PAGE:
CHAMPAIGN — Only about half of those who signed up for the household hazardous-waste collection event Saturday in Champaign were able to participate due to the long backup in the line.
But hang onto those waste items. The Illinois Environmental Protection Agency is looking at options to return to the area with a second collection event, according to Environmental Protection Specialist David Saladino.
With winter fast approaching, the next collection in this area may not be until next spring, he said.
“Obviously, this time of year, we’re starting to run out of time for fall collection events because they are outdoor events,” Saladino said. “As you saw on Saturday, with rain all day, another month from now, it could be snow all day.”
Saladino said he was surprised when he came into work Monday and learned about the lengthy backup at the Champaign event, which was held in the parking lot at Market Place mall.
The use of a pre-registration system in which people were given 15-minute appointment slots was intended to avoid that situation, he said.
Saladino said he has been handling collection events such as these for about two decades, and what happened in Champaign “should not have happened.”
He had approved a contract crew of 40 for the Champaign event, which is the typical size crew for an event in which 1,500 to 2,000 participants are expected, he said.
“I was very surprised to see things had backed up,” he added.
Three possible reasons he was given by the contractor, Saladino said, were that the heavy rain slowed things down; a number of people brought latex paint — though there were many advance warnings that it wouldn’t be accepted; and several participants arrived with many boxes of disposable items.
When people arrived with latex paint, that forced the crew to sort through the boxes to remove the paint cans, Saladino said.
“I was smiling about this event before,” he recalled. “I expected it to go as smoothly as any we’ve ever had.”
More than 1,450 people signed up to bring their unwanted hazardous household products such as pesticides and weed killers to the drive-through collection in Champaign, according to Susan Monte, the county’s recycling coordinator.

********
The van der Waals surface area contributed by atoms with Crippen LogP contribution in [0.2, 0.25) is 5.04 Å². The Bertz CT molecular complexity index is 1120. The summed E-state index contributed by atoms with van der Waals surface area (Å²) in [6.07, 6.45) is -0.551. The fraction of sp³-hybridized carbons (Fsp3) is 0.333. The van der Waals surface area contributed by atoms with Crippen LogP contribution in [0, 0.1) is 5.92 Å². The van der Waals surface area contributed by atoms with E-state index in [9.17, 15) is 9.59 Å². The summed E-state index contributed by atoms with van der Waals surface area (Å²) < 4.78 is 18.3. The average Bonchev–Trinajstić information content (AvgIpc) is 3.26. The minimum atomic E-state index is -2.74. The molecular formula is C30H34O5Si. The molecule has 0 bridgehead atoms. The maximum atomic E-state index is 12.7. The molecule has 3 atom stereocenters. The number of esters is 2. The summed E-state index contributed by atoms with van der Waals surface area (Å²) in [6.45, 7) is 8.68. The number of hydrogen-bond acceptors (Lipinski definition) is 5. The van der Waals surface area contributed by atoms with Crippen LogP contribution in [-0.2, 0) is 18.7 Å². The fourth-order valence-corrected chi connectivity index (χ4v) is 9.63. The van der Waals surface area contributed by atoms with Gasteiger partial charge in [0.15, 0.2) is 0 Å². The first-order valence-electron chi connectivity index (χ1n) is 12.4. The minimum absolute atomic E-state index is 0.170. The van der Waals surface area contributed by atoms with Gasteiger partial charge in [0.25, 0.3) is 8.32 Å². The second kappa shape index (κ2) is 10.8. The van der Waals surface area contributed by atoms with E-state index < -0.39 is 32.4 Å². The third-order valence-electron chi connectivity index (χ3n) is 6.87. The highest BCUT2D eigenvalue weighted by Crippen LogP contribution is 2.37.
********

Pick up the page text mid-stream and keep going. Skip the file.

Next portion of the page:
Only about 700 people actually reached the head of the line, where disposables were being unloaded, and many of the rest either gave up and left due to the long wait or were turned away when participation was cut off in the afternoon, according to Monte.
The IEPA’s contractor should have set up four collection lanes to handle an expected flow of 65 cars per 15 minutes, she said, but only two lanes were provided.
Around 1:30 p.m., drivers arriving at the back of the line on Market Street were informed of the event closure, Monte said.
The cities of Champaign, Urbana and Savoy joined Champaign County in partnering in the event with the IEPA, but local governments were responsible only for providing the host location, traffic control and publicizing the event, Monte said.
She observed a lot of frustration with what, at various times, was a one-to-three-hour wait in line.
“I was helping direct traffic flow,” Monte said. “I had a direct view of everything.”
Local governments are now waiting to learn whether the IEPA will hold another collection event in Champaign-Urbana soon, Monte said.
Saladino said he’s looking at a couple of possible additional collection dates in the local area for spring 2020, but whether one can be pulled off yet this fall, “we’ll have to figure out quickly.”